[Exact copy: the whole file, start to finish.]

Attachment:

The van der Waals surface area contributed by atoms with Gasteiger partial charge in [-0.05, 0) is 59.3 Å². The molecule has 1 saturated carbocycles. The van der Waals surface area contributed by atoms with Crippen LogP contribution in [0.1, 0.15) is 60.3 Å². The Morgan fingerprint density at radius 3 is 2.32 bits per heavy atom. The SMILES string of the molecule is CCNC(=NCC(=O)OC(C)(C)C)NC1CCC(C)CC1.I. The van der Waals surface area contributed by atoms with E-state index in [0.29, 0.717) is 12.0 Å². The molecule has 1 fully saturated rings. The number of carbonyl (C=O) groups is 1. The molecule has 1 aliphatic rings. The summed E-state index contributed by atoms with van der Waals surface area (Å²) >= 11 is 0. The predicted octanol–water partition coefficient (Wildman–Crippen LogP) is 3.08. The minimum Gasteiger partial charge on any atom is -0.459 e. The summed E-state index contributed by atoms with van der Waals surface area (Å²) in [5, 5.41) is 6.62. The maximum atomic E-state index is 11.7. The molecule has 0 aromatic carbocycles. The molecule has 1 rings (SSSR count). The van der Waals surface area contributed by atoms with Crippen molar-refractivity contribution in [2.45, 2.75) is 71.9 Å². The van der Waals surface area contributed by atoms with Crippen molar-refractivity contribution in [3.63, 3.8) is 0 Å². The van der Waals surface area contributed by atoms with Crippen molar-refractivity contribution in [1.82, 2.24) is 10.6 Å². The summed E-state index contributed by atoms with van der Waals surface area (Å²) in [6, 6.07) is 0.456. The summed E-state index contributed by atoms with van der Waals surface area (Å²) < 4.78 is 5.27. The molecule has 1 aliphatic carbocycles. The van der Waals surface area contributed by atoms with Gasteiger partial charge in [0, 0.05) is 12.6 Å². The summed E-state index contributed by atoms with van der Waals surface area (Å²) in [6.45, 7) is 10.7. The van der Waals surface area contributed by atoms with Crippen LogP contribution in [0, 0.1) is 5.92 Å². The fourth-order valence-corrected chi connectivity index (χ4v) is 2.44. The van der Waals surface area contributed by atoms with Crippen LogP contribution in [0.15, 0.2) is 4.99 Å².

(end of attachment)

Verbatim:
The van der Waals surface area contributed by atoms with Gasteiger partial charge in [-0.05, 0) is 59.3 Å². The molecule has 1 saturated carbocycles. The van der Waals surface area contributed by atoms with Crippen LogP contribution in [0.1, 0.15) is 60.3 Å². The Morgan fingerprint density at radius 3 is 2.32 bits per heavy atom. The SMILES string of the molecule is CCNC(=NCC(=O)OC(C)(C)C)NC1CCC(C)CC1.I. The van der Waals surface area contributed by atoms with E-state index in [0.29, 0.717) is 12.0 Å². The molecule has 1 fully saturated rings. The number of carbonyl (C=O) groups is 1. The molecule has 1 aliphatic rings. The summed E-state index contributed by atoms with van der Waals surface area (Å²) >= 11 is 0. The predicted octanol–water partition coefficient (Wildman–Crippen LogP) is 3.08. The minimum Gasteiger partial charge on any atom is -0.459 e. The summed E-state index contributed by atoms with van der Waals surface area (Å²) in [5, 5.41) is 6.62. The maximum atomic E-state index is 11.7. The molecule has 0 aromatic carbocycles. The molecule has 1 rings (SSSR count). The van der Waals surface area contributed by atoms with Crippen molar-refractivity contribution in [2.45, 2.75) is 71.9 Å². The van der Waals surface area contributed by atoms with Crippen molar-refractivity contribution in [3.63, 3.8) is 0 Å². The van der Waals surface area contributed by atoms with Crippen molar-refractivity contribution in [1.82, 2.24) is 10.6 Å². The summed E-state index contributed by atoms with van der Waals surface area (Å²) in [6, 6.07) is 0.456. The summed E-state index contributed by atoms with van der Waals surface area (Å²) < 4.78 is 5.27. The molecule has 1 aliphatic carbocycles. The van der Waals surface area contributed by atoms with Gasteiger partial charge in [0, 0.05) is 12.6 Å². The summed E-state index contributed by atoms with van der Waals surface area (Å²) in [6.45, 7) is 10.7. The van der Waals surface area contributed by atoms with Crippen LogP contribution in [0, 0.1) is 5.92 Å². The fourth-order valence-corrected chi connectivity index (χ4v) is 2.44. The van der Waals surface area contributed by atoms with Crippen LogP contribution in [0.15, 0.2) is 4.99 Å².